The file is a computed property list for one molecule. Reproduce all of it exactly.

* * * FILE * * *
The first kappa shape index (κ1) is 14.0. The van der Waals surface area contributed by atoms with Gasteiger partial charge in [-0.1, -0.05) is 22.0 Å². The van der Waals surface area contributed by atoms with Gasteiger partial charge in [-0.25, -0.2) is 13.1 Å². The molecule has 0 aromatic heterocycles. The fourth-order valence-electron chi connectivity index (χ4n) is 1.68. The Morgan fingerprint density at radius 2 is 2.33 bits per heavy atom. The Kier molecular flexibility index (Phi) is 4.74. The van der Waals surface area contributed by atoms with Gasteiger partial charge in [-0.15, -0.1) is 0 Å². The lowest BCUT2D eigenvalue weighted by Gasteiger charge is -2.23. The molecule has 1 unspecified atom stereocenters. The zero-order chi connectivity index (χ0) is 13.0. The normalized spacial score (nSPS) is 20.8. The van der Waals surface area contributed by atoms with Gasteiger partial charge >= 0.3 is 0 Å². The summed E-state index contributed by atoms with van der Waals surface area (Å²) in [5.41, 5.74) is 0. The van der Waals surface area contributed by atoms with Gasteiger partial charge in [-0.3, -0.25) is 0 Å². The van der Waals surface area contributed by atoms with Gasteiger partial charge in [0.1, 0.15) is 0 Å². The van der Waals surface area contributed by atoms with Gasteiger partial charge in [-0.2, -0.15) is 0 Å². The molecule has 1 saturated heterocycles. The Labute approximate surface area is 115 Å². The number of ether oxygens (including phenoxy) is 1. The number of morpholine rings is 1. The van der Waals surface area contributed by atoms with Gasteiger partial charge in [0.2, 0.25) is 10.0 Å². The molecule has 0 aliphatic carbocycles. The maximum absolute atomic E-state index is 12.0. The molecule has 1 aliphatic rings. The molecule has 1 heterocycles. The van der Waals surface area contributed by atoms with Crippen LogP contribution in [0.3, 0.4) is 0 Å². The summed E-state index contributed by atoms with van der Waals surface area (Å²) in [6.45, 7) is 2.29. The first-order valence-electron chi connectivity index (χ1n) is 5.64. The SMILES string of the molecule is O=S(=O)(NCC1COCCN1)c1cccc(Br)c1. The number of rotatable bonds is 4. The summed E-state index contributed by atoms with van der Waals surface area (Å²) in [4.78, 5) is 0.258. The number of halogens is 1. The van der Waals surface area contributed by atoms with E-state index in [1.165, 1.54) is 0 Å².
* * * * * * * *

The first kappa shape index (κ1) is 14.0. The van der Waals surface area contributed by atoms with Gasteiger partial charge in [-0.1, -0.05) is 22.0 Å². The van der Waals surface area contributed by atoms with Gasteiger partial charge in [-0.25, -0.2) is 13.1 Å². The molecule has 0 aromatic heterocycles. The fourth-order valence-electron chi connectivity index (χ4n) is 1.68. The Morgan fingerprint density at radius 2 is 2.33 bits per heavy atom. The Kier molecular flexibility index (Phi) is 4.74. The van der Waals surface area contributed by atoms with Gasteiger partial charge in [-0.15, -0.1) is 0 Å². The lowest BCUT2D eigenvalue weighted by Gasteiger charge is -2.23. The molecule has 1 unspecified atom stereocenters. The zero-order chi connectivity index (χ0) is 13.0. The normalized spacial score (nSPS) is 20.8. The van der Waals surface area contributed by atoms with Gasteiger partial charge >= 0.3 is 0 Å². The summed E-state index contributed by atoms with van der Waals surface area (Å²) in [5.41, 5.74) is 0. The van der Waals surface area contributed by atoms with Gasteiger partial charge in [-0.3, -0.25) is 0 Å². The van der Waals surface area contributed by atoms with Gasteiger partial charge in [0.1, 0.15) is 0 Å². The van der Waals surface area contributed by atoms with Gasteiger partial charge in [-0.2, -0.15) is 0 Å². The molecule has 1 saturated heterocycles. The Labute approximate surface area is 115 Å². The number of ether oxygens (including phenoxy) is 1. The number of morpholine rings is 1. The van der Waals surface area contributed by atoms with Gasteiger partial charge in [0.2, 0.25) is 10.0 Å². The molecule has 0 aliphatic carbocycles. The maximum absolute atomic E-state index is 12.0. The molecule has 1 aliphatic rings. The molecule has 1 heterocycles. The van der Waals surface area contributed by atoms with Crippen LogP contribution in [0.3, 0.4) is 0 Å². The summed E-state index contributed by atoms with van der Waals surface area (Å²) in [6.45, 7) is 2.29. The first-order valence-electron chi connectivity index (χ1n) is 5.64. The SMILES string of the molecule is O=S(=O)(NCC1COCCN1)c1cccc(Br)c1. The number of rotatable bonds is 4. The summed E-state index contributed by atoms with van der Waals surface area (Å²) in [4.78, 5) is 0.258. The number of halogens is 1. The van der Waals surface area contributed by atoms with E-state index in [1.165, 1.54) is 0 Å².